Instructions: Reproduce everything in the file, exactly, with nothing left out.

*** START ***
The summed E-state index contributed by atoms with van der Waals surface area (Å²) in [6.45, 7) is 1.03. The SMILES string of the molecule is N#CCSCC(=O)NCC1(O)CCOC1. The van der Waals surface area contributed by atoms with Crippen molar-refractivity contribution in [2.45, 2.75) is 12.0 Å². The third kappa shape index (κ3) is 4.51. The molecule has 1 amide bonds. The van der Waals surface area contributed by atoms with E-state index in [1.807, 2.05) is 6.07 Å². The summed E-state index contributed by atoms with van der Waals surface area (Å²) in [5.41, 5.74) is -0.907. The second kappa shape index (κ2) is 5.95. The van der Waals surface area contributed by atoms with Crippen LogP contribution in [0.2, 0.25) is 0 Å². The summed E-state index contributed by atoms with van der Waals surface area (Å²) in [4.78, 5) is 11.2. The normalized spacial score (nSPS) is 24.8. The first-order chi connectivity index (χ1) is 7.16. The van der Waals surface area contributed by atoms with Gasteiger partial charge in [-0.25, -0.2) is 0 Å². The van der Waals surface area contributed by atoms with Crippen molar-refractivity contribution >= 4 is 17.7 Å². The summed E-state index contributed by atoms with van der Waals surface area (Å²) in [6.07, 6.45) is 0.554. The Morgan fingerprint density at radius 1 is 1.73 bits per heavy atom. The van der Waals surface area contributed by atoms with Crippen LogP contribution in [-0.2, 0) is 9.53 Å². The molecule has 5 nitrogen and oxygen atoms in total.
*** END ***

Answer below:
The summed E-state index contributed by atoms with van der Waals surface area (Å²) in [6.45, 7) is 1.03. The SMILES string of the molecule is N#CCSCC(=O)NCC1(O)CCOC1. The van der Waals surface area contributed by atoms with Crippen molar-refractivity contribution in [2.45, 2.75) is 12.0 Å². The third kappa shape index (κ3) is 4.51. The molecule has 1 amide bonds. The van der Waals surface area contributed by atoms with E-state index in [1.807, 2.05) is 6.07 Å². The summed E-state index contributed by atoms with van der Waals surface area (Å²) in [5.41, 5.74) is -0.907. The second kappa shape index (κ2) is 5.95. The van der Waals surface area contributed by atoms with Crippen LogP contribution in [0.2, 0.25) is 0 Å². The summed E-state index contributed by atoms with van der Waals surface area (Å²) in [4.78, 5) is 11.2. The normalized spacial score (nSPS) is 24.8. The first-order chi connectivity index (χ1) is 7.16. The van der Waals surface area contributed by atoms with Gasteiger partial charge in [-0.25, -0.2) is 0 Å². The van der Waals surface area contributed by atoms with Crippen molar-refractivity contribution >= 4 is 17.7 Å². The summed E-state index contributed by atoms with van der Waals surface area (Å²) in [6.07, 6.45) is 0.554. The Morgan fingerprint density at radius 1 is 1.73 bits per heavy atom. The van der Waals surface area contributed by atoms with Crippen LogP contribution in [-0.2, 0) is 9.53 Å². The molecule has 5 nitrogen and oxygen atoms in total.